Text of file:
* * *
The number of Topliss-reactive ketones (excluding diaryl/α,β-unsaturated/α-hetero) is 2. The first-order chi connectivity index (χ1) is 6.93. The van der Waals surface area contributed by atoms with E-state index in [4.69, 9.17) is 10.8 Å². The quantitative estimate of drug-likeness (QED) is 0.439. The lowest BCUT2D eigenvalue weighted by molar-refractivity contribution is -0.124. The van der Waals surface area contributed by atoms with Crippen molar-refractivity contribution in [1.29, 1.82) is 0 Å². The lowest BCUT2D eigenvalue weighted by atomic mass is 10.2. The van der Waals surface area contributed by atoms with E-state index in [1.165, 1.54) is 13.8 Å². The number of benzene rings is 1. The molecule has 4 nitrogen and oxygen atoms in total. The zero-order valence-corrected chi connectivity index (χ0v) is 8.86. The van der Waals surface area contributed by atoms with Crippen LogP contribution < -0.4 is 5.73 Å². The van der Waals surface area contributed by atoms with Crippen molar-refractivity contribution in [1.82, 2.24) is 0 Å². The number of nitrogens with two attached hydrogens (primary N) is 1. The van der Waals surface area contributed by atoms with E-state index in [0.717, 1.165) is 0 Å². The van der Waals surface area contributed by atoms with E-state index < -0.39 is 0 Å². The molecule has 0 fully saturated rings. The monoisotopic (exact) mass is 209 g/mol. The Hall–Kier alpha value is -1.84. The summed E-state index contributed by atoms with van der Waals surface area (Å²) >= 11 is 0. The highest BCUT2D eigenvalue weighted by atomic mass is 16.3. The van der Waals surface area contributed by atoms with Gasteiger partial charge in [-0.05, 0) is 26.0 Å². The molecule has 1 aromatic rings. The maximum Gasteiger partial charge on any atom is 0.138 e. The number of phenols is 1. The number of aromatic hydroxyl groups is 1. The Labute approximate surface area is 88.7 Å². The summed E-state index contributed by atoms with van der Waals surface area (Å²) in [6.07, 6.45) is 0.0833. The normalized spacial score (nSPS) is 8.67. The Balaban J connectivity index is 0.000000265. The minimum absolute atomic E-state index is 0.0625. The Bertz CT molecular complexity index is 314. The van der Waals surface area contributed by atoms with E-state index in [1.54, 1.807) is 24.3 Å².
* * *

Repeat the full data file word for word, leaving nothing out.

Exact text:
The number of Topliss-reactive ketones (excluding diaryl/α,β-unsaturated/α-hetero) is 2. The first-order chi connectivity index (χ1) is 6.93. The van der Waals surface area contributed by atoms with E-state index in [4.69, 9.17) is 10.8 Å². The quantitative estimate of drug-likeness (QED) is 0.439. The lowest BCUT2D eigenvalue weighted by molar-refractivity contribution is -0.124. The van der Waals surface area contributed by atoms with Crippen molar-refractivity contribution in [1.29, 1.82) is 0 Å². The lowest BCUT2D eigenvalue weighted by atomic mass is 10.2. The van der Waals surface area contributed by atoms with E-state index in [1.165, 1.54) is 13.8 Å². The number of benzene rings is 1. The molecule has 4 nitrogen and oxygen atoms in total. The zero-order valence-corrected chi connectivity index (χ0v) is 8.86. The van der Waals surface area contributed by atoms with Crippen LogP contribution < -0.4 is 5.73 Å². The van der Waals surface area contributed by atoms with Crippen molar-refractivity contribution in [1.82, 2.24) is 0 Å². The number of nitrogens with two attached hydrogens (primary N) is 1. The van der Waals surface area contributed by atoms with E-state index in [0.717, 1.165) is 0 Å². The van der Waals surface area contributed by atoms with E-state index < -0.39 is 0 Å². The molecule has 0 fully saturated rings. The monoisotopic (exact) mass is 209 g/mol. The Hall–Kier alpha value is -1.84. The summed E-state index contributed by atoms with van der Waals surface area (Å²) >= 11 is 0. The highest BCUT2D eigenvalue weighted by atomic mass is 16.3. The van der Waals surface area contributed by atoms with Gasteiger partial charge in [-0.05, 0) is 26.0 Å². The molecule has 1 aromatic rings. The maximum Gasteiger partial charge on any atom is 0.138 e. The number of phenols is 1. The number of aromatic hydroxyl groups is 1. The Labute approximate surface area is 88.7 Å². The summed E-state index contributed by atoms with van der Waals surface area (Å²) in [6.07, 6.45) is 0.0833. The normalized spacial score (nSPS) is 8.67. The Balaban J connectivity index is 0.000000265. The minimum absolute atomic E-state index is 0.0625. The Bertz CT molecular complexity index is 314. The van der Waals surface area contributed by atoms with E-state index in [1.54, 1.807) is 24.3 Å².